What Adobe tools did you use on this project and why did you originally choose them? Why were they the best choice for this project?
Greenhouse: I used the transcription tool (Speech to Text) quite a bit. There were extensive interviews and as we shaped and tightened stories, being able to go back and search for keywords in the transcripts was helpful to navigate the material.
Codoyannis: The transcription tool was unquestionably vital for this film. We had a ton of sit-down and on-the-fly interviews, and being able to navigate and search for specific words & phrases was so crucial — and that cannot be understated.
If you could share one tip about Premiere Pro, what would it be?
Greenhouse: Fast-speed playback with the audio scrub turned on allows you to plow quickly through material while still being able to listen to what’s being said- very handy.
Codoyannis: I really do agree that having audio scrub turned on while playing back dailies at double speed is essential for reviewing material quickly in a pinch — especially for a project that is jam packed with archival and extended verite footage. For more fine-tuning tips, I highly recommend using Trim Mode as much as possible when refining cuts frame-by-frame — it’s truly become second nature to me, even in the assembly stage.
Who is your creative inspiration and why?
Greenhouse: I listen to a lot of music for inspiration. I’ve found that listening to ambient music helps me find calm and focus necessary for editing. Lately I’ve been listening to Japanese composers, a personal favorite is Hiroshi Yoshimura’s Soundscape 1: Surround.
Codoyannis: This is a tough question because I watch a lot of movies, and I draw an enormous amount of inspiration from a wide variety of specific, idiosyncratic choices made by the filmmakers, the cast and crew, etc. So I tend to shake up my points of inspiration depending on each project. Some sources seem to remain constant over the years — I greatly admire Robert Altman’s chit-chat atmospheric vocabulary (Nashville is my all-time favorite film), and before every documentary gig I always find myself revisiting films by Pennebaker & Hegedus for their unique brand of lightly comic verite in films like Moon Over Broadway, Kings of Pastry and The War Room. For Ron Delsener Presents, one of the biggest points of reference early on was Public Speaking, Martin Scorsese’s doc feature on Fran Lebowitz. The casual, anecdotal atmosphere was definitely something our fabulous director Jake Sumner wanted to evoke in how Ron would tell his story — the history of the live music business through Ron’s eyes, voice and worldview. What an absolute dream it was and a real gift to have Damian Rodriguez (one of the editors on Public Speaking and its follow-up series Pretend It’s A City) on our edit team for this film.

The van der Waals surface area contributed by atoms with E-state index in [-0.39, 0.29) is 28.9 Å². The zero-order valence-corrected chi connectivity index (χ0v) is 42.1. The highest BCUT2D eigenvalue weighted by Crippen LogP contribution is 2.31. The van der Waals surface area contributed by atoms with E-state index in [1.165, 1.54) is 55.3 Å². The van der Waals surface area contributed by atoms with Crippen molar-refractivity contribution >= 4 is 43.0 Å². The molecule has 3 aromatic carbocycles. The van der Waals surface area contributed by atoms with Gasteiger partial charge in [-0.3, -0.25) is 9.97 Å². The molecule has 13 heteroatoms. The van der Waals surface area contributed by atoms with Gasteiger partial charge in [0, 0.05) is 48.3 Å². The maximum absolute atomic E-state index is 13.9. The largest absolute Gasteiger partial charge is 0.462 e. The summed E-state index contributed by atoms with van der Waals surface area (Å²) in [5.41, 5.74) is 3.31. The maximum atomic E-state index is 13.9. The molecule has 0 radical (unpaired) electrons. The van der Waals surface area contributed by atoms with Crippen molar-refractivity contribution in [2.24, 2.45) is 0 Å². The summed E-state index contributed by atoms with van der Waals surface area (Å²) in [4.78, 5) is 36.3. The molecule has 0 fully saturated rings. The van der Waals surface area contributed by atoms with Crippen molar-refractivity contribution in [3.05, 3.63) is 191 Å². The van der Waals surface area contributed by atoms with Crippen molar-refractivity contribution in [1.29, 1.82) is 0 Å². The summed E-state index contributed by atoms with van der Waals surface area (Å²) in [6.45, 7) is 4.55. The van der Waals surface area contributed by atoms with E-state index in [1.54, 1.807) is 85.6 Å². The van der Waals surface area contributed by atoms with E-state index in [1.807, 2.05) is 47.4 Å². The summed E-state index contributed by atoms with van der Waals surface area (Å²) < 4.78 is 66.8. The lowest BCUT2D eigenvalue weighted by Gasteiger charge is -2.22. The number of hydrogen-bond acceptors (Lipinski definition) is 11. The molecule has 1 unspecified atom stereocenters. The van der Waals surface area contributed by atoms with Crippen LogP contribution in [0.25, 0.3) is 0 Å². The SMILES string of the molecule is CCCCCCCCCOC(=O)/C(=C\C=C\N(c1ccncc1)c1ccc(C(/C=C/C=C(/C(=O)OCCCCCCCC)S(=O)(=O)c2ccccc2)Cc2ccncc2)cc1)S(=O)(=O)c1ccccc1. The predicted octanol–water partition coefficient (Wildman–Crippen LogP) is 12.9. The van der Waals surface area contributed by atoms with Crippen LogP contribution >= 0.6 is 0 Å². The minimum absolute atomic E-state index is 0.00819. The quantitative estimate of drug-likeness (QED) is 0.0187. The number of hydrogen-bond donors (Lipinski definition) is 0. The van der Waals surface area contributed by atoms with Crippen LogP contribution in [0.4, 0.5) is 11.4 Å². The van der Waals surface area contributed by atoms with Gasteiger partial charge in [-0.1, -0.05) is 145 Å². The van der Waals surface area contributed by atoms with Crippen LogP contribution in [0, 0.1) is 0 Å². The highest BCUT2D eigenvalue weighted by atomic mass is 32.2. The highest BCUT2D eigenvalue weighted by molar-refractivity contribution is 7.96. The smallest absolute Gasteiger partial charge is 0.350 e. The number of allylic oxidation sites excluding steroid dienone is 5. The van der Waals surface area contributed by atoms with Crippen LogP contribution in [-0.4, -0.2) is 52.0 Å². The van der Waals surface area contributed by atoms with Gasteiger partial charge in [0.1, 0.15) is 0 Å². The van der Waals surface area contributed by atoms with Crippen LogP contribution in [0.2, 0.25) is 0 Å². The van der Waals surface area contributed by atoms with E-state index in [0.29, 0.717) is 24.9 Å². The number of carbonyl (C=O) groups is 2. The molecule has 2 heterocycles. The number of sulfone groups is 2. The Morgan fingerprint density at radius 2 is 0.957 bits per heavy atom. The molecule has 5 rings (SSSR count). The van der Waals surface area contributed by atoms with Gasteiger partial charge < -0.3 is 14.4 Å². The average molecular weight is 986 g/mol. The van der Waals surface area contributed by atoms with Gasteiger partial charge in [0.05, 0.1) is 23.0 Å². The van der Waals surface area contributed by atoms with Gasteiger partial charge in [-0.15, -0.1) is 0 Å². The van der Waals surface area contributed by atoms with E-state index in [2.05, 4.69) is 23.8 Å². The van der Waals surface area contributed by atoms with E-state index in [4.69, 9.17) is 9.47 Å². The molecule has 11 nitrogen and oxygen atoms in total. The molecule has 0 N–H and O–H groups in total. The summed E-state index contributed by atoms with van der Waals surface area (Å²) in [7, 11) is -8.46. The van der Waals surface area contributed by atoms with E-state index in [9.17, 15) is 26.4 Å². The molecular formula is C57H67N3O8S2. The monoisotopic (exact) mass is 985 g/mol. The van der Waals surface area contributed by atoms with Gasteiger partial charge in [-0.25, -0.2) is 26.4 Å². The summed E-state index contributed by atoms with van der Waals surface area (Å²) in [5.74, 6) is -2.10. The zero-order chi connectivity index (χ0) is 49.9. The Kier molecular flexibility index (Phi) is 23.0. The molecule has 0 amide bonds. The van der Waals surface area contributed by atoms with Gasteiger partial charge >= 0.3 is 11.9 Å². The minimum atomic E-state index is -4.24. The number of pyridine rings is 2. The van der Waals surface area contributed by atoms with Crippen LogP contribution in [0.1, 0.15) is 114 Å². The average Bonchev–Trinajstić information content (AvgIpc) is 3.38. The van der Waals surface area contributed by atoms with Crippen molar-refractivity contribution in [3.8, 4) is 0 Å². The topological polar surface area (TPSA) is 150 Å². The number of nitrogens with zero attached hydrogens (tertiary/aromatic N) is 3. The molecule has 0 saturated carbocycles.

What’s the toughest thing you’ve had to face in your career and how did you overcome it? What advice do you have for aspiring filmmakers or content creators?
Greenhouse: I got stiffed on a large job I was working on just when my first child was born. That was awful. I fought to recover my wages and it took over a year and a lot of time and energy, but ultimately, I was successful. My advice is to diversify your skillset, if you’re an editor, pick up a camera and shoot something. You may not become a DP, but it will make you a better editor and filmmaker.
Codoyannis: A tough moment for me professionally was being let go from a big months-long project just days before the edit was even set to begin. The scrambling I had to do to build back my schedule was pretty humbling. On a more technical level, I often find myself paralyzed by a tinge of anxiety before learning a new piece of software, but that usually dissipates after a few days of working in that software’s headspace. For instance, I fondly remember the panic washing away into steady relief & comfort when I learned After Effects for the first time on a small job. My advice to aspiring filmmakers is to be fearless and lean into that particular brand of nervousness. The skills you learn along the way will always be worth i
Share a photo of where you work. What’s your favorite thing about your workspace and why?
Greenhouse: I don’t have a photo of my current workspace and it’s not where I cut on the Delsener project, but my favorite thing about it is the new sit / stand / sleep desk that I just got. It allows you to sit or stand and then there’s a nifty button that turns it into a sort of murphy bed for a power nap. I purchased it at Ikea and it took three days to build, but it was so worth it.
Codoyannis: The majority of “Ron Delsener Presents” was edited at an office arranged by the production, but here is a photo of my home workspace. I am a huge fan of a standing desk, and I keep a Casio keyboard nearby so I can mess around on the piano between renders, exports, or when I hit a wall creatively.